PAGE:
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The Dutch trade on Hirado (also called Firando) was not very profitable during the first years, because the quantity of goods imported was too small. The efforts of both the English and the Dutch to capture the richly-laden Portuguese carracks and Chinese junks, sailing from and to Nagasaki, led to a sharp reprimand of the Japanese Government in 1621.In 1613 the English also established a factory on the island, wich would remain in being till 1623. The Shogunal Government, on the other hand, became more and more opposed to the Portuguese, because of their missionary activity.The Spanish had been expelled already in 1624: the English abandoned their factory voluntarily in 1623 and were not admitted again until 1854, although they tried several times to reopen the trade. For the sake of completeness it should be mentioned, that Siamese envoys and trade ships occasionally visited Japan during the period of seclusion, and that there was trade with Korea through the Tsushima Island (North of Kiushu). The Emperor ('Mikado'; 'Tenno') remained in Miako (the later Kyoto). When the Dutch spoke about "de Keyser" ("the Emperor"), they meant the Shogun.Together with the Chinese, the Dutch provided for the overseas trade of Japan, because in 1636 the Shogun finally forbade the Japanese to go abroad, after a series of restricting measures in the years 1633-1636. He did not have any governing power but must be seen as a symbol of the continuity of the Shinto-religion. The Tenno they called "Geestelijcke Keyser" ("Clerical Emperor") or 'Dairi'. The most important government council was the Go Roju or Council of Five Elders (Dutch; "Ordinaire Rijksraad"), with 4 or 5 members.After 1695, seven senior interpreters under the leadership of a 'metsuke' formed a College of Head Interpreters. These eight persons signed and stamped the engrossments and translations of nearly all documents that were exchanged between the Dutch and the Japanese authorities.Apart from these "Gouverneurs, banjozen, burgemeesters, opper- en ondertolken, ottenaas, ende dwarskijckers" the Dutch had to deal with the purveyors of the victuals for the factory All contact with Japanese officials must be maintained through the interpreters.Deshima constituted a seperated quarter under the guidance of three Otona, who alternated every day at noon.The interpreters were formed into a sort of guild or college ("het Collegie" they call themselves for short in their translations) with a maximum strength of 150, seniors and apprentices together.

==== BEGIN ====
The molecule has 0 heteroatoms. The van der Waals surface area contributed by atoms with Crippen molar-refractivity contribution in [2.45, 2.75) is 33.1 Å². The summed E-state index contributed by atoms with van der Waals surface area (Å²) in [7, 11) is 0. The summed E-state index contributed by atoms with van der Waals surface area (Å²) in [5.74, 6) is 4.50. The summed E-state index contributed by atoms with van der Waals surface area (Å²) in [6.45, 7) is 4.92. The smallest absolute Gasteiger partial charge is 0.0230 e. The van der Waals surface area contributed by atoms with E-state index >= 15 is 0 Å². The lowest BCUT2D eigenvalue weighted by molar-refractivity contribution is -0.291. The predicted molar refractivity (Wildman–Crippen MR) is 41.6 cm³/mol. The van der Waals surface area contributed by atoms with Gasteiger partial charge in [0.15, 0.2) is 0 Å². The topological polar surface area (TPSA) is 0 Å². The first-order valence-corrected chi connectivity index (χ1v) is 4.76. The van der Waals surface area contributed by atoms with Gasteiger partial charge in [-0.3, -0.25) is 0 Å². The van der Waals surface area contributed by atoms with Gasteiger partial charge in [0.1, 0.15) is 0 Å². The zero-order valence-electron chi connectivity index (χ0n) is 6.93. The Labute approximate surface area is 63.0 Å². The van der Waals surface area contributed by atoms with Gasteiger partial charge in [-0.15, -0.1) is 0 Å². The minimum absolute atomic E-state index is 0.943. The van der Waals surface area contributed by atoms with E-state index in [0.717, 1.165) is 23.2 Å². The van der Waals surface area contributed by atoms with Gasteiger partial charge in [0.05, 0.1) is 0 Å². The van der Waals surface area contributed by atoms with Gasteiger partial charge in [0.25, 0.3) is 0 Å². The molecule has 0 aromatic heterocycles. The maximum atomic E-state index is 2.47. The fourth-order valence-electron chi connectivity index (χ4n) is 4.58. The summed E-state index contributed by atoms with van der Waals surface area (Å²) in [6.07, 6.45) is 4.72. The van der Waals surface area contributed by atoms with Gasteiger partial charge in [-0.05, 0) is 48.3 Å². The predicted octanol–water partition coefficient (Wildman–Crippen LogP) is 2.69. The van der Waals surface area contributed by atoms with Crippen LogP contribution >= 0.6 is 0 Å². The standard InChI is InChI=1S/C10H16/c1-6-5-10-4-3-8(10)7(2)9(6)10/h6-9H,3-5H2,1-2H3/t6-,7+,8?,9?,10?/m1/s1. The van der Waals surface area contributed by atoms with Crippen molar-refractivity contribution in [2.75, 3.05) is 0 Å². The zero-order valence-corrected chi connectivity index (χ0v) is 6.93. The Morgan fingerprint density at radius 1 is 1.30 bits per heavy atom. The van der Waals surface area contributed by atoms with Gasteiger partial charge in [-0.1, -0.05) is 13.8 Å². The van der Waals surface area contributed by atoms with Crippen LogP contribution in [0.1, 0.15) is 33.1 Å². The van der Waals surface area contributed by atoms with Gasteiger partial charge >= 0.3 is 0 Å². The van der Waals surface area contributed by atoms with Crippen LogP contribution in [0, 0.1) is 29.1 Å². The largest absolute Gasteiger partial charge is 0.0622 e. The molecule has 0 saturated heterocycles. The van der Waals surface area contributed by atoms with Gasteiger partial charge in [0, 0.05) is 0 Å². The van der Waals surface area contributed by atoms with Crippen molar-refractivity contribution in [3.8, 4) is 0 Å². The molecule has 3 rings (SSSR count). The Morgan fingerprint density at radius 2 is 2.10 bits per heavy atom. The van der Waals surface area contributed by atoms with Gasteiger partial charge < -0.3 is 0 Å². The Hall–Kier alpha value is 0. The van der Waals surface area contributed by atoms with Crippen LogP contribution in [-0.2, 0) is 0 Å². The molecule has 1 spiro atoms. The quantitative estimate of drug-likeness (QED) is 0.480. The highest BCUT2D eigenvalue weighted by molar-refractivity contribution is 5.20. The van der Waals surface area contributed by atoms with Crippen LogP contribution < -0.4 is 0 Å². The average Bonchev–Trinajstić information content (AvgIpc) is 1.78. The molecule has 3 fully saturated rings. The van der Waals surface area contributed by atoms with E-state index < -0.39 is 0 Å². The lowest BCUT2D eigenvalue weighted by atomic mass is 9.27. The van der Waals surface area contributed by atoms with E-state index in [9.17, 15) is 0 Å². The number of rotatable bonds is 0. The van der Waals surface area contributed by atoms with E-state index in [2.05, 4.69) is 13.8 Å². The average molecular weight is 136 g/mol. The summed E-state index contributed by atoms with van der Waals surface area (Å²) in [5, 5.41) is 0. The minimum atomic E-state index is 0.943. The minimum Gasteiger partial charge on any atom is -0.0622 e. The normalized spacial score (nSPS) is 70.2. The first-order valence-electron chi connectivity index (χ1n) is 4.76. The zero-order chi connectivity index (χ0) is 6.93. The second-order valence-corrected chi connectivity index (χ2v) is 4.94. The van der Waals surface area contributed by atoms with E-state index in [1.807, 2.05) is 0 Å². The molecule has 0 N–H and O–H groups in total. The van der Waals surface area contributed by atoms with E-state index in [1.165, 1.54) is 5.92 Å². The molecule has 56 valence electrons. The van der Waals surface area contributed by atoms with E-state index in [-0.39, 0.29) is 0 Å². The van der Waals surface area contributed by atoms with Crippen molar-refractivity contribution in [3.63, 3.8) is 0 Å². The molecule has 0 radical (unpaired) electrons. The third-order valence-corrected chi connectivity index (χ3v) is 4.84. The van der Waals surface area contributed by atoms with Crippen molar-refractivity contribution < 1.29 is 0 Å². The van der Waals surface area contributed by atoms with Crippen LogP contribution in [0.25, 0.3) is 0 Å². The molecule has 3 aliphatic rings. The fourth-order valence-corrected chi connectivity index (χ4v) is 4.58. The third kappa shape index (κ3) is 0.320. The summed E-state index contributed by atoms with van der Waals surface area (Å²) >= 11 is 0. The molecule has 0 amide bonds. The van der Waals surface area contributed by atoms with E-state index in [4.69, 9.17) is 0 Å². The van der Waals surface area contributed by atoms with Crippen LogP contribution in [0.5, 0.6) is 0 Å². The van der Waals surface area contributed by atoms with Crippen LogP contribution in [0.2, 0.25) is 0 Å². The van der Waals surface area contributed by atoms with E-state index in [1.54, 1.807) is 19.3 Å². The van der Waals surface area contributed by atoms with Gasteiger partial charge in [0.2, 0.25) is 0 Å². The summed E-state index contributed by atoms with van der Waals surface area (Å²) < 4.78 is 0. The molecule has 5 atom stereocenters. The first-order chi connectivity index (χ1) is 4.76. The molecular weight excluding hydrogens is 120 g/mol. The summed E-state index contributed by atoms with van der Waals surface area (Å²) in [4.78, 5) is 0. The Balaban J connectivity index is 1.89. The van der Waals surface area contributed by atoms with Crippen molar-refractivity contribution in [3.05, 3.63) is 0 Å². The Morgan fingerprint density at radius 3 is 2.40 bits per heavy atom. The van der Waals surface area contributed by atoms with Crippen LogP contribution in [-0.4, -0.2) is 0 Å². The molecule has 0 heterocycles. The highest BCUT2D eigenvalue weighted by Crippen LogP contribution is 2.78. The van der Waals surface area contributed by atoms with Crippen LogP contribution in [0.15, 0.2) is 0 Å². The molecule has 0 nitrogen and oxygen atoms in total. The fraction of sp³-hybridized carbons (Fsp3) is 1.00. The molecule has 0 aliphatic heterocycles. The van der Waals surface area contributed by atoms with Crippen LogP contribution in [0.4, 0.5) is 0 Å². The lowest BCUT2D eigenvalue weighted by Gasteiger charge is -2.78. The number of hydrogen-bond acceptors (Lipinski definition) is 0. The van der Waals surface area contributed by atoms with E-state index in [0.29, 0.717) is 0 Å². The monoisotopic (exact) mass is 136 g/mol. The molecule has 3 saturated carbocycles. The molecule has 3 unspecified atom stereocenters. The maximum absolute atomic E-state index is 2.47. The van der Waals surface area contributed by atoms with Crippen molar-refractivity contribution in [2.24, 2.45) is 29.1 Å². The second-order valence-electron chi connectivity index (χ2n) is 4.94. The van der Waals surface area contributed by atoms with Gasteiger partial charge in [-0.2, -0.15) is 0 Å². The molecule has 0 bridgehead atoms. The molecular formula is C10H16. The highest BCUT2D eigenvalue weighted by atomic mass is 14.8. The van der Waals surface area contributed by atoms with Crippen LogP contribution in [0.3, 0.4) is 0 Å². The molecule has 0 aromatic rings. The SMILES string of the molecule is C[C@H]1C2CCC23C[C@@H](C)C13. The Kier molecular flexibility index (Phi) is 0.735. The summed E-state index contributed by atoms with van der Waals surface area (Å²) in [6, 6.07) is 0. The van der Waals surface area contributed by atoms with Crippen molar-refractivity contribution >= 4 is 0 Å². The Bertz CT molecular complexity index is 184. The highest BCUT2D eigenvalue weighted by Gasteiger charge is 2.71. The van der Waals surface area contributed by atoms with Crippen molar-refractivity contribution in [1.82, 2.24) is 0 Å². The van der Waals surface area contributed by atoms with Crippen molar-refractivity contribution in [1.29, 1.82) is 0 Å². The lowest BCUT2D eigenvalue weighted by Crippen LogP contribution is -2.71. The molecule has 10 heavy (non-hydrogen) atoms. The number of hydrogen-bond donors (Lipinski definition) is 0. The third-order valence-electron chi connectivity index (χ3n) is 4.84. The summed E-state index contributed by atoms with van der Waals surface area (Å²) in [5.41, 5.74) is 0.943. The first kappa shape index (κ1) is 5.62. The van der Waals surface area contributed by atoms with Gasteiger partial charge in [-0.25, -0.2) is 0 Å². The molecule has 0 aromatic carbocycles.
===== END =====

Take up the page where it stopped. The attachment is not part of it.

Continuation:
The Council of the factory consisted of the Opperhoofd, the second merchants and the undermerchants.
After about 1670, things change for the better: on 15 December 1670 the interpreters are recorded to be exercising in Dutch handwriting and in 1671 the Governor orders the intruction of interpreters on Deshima.
The daily entrance of 9 November 1673 contains the following passage: "The interpreters come to inform us that the Governor has decided and ordered that a certain Japanese boy, about ten or twelve years old, will come here daily on the island, in order to learn Dutch from one of the Company's servants, as likewise to be taught how to read and write the same." By a regulation of 7 June 1678, Governor-General and Council decided that the personnel of the factory should consist of a merchant, a second merchant, two or three undermerchants and fourteen or fifteen assistants (a surgeon and his assistant included).
There was also a council of town elders, 'Toshiyorishu', 'Machi-doshiyori', proceeding from the local landowners. Every member in turn was at the head of affairs during one year.
Jap.:'Nemban'; Dutch: "Opperburgemeester" or "Rapporteur Burgemeester"). The town of Nagasaki was divided into quarters, each quarter controlled by an'Otona'.